Don’t think patient monitoring and management is simply a way to ensure outcomes or maximize revenue from patients. It means all new business models. By implementing monitoring and management systems, providers can leverage these strategies and technologies to position themselves as lynch pins in ensuring optimal outcomes and cost models for patients and partners, alike. That can translate into entirely new services in which the provider is delivering vital management information for other patient groups to physicians.

For instance, providers of Group 2 support surfaces and wound care services could drive all new business models by regularly checking with patients to ensure wounds are healing and that therapeutic support surfaces are doing their job. Another example would be diabetic supply providers. While patients are already collecting blood-glucose data using their monitors and sharing it with doctors, providers could take much of the busy work out of the process in ways akin to what sleep providers are doing, while also checking in more frequently. This could be particularly important for juvenile diabetes patients, where compliance can be a challenge.

Driving Revenues

In addition to automated creating new businesses, remote monitoring can also help providers maximize the business they are getting from each client. Again, the sleep market can help point the way here: When a sleep patient experiences an event, the provider might reach out to that patient to find out what happened, so that information can be reported back to the physician as quickly as possible. That dialog also represents an opportunity for the provider to drive new business.

For instance that sleep patient might ready for resupply items or other DME products related to his or her condition. That contact can be leveraged to make those transactions and fill new orders. Or, using the support surface example, a provider regularly checking in on a patient with a Group 2 support surface could use the opportunity to see if the patient or caregiver needed any additional bedding or cleaning products. Whether looking at all new business models, or just trying to make the most of existing ones, monitoring and communication yield the kind of information that can lead to new revenues.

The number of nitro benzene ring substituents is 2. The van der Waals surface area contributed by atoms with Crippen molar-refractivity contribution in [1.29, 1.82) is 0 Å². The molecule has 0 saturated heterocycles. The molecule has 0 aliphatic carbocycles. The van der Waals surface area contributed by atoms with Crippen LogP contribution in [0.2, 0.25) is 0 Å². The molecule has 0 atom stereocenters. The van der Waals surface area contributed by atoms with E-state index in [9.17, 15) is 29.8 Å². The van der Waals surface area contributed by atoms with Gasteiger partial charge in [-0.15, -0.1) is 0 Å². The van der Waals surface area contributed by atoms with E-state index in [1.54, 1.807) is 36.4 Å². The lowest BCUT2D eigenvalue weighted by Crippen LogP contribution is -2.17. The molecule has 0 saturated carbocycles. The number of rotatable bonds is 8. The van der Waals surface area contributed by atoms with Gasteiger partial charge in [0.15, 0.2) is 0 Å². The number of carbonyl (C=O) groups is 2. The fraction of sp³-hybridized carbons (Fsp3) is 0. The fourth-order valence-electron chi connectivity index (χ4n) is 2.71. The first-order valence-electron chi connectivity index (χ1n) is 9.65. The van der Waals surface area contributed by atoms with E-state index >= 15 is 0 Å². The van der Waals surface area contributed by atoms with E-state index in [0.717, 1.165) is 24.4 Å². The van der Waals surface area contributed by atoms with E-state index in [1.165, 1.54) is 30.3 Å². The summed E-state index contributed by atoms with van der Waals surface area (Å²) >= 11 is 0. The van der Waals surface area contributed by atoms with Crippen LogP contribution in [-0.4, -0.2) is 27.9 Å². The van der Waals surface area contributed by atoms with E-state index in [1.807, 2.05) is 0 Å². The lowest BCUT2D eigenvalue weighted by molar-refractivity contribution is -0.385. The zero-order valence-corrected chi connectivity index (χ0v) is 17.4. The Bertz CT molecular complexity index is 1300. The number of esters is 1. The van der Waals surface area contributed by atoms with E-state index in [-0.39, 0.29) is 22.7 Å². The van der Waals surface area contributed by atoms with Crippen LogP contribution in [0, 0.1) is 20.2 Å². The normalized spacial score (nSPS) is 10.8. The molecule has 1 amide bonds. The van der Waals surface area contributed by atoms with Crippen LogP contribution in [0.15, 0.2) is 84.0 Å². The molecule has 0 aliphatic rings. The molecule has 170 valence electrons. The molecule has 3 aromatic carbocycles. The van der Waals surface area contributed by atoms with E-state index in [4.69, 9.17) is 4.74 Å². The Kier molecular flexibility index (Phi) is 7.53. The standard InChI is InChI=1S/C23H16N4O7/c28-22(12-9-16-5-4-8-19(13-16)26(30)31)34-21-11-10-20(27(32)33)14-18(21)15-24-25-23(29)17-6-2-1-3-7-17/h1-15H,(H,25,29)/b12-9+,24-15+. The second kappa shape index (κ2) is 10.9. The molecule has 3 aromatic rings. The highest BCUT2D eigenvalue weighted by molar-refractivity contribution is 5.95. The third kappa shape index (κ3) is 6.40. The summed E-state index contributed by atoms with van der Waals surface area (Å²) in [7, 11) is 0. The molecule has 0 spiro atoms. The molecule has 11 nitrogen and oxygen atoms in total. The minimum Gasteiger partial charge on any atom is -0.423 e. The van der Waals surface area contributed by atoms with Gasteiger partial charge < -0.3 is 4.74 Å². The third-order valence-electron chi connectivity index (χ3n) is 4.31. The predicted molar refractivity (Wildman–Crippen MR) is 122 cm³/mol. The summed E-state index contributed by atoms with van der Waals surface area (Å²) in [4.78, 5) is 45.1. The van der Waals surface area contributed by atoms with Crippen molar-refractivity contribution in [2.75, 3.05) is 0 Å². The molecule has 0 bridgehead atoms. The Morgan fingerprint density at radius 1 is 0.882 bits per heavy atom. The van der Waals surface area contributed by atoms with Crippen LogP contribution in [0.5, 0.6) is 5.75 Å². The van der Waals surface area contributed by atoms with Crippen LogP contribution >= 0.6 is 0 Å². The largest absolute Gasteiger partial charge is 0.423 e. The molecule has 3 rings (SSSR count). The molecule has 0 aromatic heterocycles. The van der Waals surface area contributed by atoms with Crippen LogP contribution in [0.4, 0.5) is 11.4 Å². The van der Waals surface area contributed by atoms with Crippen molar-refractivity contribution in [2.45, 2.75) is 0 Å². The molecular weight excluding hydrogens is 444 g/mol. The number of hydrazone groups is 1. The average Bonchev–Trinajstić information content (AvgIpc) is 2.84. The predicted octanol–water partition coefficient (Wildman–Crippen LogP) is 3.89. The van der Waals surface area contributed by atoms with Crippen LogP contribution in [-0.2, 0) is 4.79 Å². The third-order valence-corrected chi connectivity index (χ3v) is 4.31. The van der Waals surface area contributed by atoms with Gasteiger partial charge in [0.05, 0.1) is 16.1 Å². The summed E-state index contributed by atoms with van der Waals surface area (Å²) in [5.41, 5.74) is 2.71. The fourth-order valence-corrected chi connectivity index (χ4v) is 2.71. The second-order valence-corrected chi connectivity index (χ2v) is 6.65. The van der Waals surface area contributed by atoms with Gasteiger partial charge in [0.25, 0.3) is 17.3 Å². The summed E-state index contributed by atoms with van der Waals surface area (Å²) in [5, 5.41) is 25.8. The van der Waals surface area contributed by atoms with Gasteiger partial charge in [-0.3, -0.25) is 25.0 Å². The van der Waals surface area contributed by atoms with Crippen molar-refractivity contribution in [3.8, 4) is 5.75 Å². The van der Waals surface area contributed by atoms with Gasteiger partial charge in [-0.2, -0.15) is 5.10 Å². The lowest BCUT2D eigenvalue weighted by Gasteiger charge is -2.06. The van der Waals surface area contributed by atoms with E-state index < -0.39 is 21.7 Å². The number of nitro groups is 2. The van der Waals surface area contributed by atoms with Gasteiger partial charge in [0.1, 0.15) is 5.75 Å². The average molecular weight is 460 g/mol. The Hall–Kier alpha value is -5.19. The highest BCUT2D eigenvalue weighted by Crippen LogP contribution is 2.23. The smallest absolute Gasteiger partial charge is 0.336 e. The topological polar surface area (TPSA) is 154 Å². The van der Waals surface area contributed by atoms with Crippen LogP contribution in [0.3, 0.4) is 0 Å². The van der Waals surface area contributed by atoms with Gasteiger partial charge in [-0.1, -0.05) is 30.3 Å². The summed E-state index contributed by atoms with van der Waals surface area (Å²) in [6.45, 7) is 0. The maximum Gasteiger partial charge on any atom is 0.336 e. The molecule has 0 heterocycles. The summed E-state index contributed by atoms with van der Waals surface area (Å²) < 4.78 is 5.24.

Points to Remember:

  • American healthcare is placing increasing importance on outcomes management, hence the growth of Accountable Care Organizations.
  • This points to a need for providers to give referrals more information to demonstrate patient progress.
  • Sleep providers have been early adopters in this regard, and have show much patients can benefit from regular monitoring.
  • But this is more than just a service — remote patient monitoring can lead to a whole new business for providers willing to think out of the box.
  • And, the communication engendered by monitoring can maximize existing business through upselling during patient contact, as well.

Learn More:

  • As mentioned, the real trailblazers in patient monitoring and management are sleep providers. Physicians are depending on them to provide up-to-the minute information on patient condition, and to report serious events right away. To monitor developments in this regard, watch our Sleep Solutions Center.

This article originally appeared in the June 2014 issue of HME Business.